Bursting the carbon bubble
A new Economist survey found over 100 articles in the month of April hailing “green shoots” of recovery for the world economy. Not so fast. Ultimately, recovery should be judged by the extent to which global demand is revived in the short term, global imbalances are corrected in the medium term and the world economy is put on a climate-friendly trajectory in the longer term.
As the IMF’s recent World Economic Outlook shows, most economists predict growth for 2010, the glimmerings of which are now evident in such indicators as mortgage re-financings. Even if this is true, it is only the first step. If we stop here, the effort to date may be a mere bridge loan to the next bubble.
That’s what happened last time, and what got us into this mess. After the dotcom bubble burst and the US slumped into a recession in 2001, low interest rates and fiscal stimulus (of tax cuts) followed. Such actions made credit cheap and spending in vogue.
So borrow and spend we did. We borrowed to buy homes. We filled them with goods from China. With the profits, China loaned us more. We spent even more. The results were massive and unsustainable global imbalances – a huge US current account deficit and an equally large Chinese surplus. This, along with deregulation and no regulation in the case of the shadow banking system, sowed the seeds of the crisis.
True, expansionary policy is needed in the short term to boost global demand. But in the medium and long term, the US has to consume less and the world’s poorer countries have to consume more in order to correct global imbalances. Yet this has to be done in a cleaner way than ever before.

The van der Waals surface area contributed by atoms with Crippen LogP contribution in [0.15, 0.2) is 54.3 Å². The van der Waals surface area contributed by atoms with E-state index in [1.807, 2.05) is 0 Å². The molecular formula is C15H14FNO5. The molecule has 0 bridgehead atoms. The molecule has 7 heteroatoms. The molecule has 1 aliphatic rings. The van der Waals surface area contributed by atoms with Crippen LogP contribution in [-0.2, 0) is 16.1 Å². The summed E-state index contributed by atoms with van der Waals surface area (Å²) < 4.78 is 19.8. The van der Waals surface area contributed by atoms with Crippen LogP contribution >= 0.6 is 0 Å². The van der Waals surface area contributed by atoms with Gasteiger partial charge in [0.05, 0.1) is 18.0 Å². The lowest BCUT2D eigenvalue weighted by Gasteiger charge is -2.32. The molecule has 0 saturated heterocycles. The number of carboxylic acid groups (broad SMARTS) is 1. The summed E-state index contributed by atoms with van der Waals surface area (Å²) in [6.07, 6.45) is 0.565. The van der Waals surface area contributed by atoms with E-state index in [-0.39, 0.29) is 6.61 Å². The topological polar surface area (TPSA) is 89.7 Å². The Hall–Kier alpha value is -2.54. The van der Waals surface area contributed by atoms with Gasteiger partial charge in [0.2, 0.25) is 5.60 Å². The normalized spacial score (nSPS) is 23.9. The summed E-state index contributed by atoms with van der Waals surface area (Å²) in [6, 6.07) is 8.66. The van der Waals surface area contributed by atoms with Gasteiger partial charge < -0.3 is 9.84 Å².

Global imbalances also swelled the carbon dioxide emissions bubble that is yet to burst. Since the turn of the century, emissions surged as China became the world’s factory, and US emission remained large. China and the US are now the two largest emitters at 46% of the annual world total.
On climate change, there are true glimmerings of hope amid the response to the financial crisis. Yet we will need to be much more audacious in order to recover.
In the US, a new ICF study says $52bn of the $787bn stimulus package is “green” (6% of total). The report cites the home weatherisation programme, smart grid, loan guarantees for renewable energy and some of the transportation funding as examples of measures that will remove 61m tons of carbon dioxide from the atmosphere, the equivalent of taking 13m cars off the road.
Up to 12% of China’s $500bn stimulus package is climate-friendly. China will be spending stimulus funds on high-speed rail, low-carbon car production, renewable energy and energy-efficient buildings. China already leads the world in installed renewable energy capacity with 42 gigawatts of capacity (compared to 23 in the US).
It is true that China and the US have stimulus packages with climate-friendly components that couldn’t have been dreamed of in either country seven years ago. Yet these measures are far from adequate. China’s green industrial policy is swamped by a “brown” energy policy based on cheap coal – a policy that accounts for over 80% of its emissions.
The US still hasn’t passed climate legislation, let alone put together a green industrial policy.
Last week the journal Nature published a study that shows how we may exhaust our “carbon budget” in 20 years. In other words, without a drastic reduction in global emissions within the decade, we lose our chance to prevent dangerous climate change. This could lead to more than two degrees (celsius) of global warming – a tipping point that could trigger catastrophic global change.
Economist Frank Ackerman points out in a new book, Can We Afford the Future: The Economics of a Warming World, that most economists who look at climate change don’t consider worst-case events. When factored in, the costs of doing nothing on climate change that have been put at 5-20% of global GDP by economists such as Nicholas Stern, don’t look so out of this world.
In other words, the costs of inaction on climate change could be far worse than affects of the current financial crisis.
Some shoots may get us through the season, but we have to plant the seeds for medium- and long-run sustainability. Such efforts also need to be treated like a bank bailout. Rather than asking “How much does it cost?”, we need to ask “What does it take?” The benefits of living in a more stable and healthy economy far outweigh the costs of a warming world more susceptible to crises.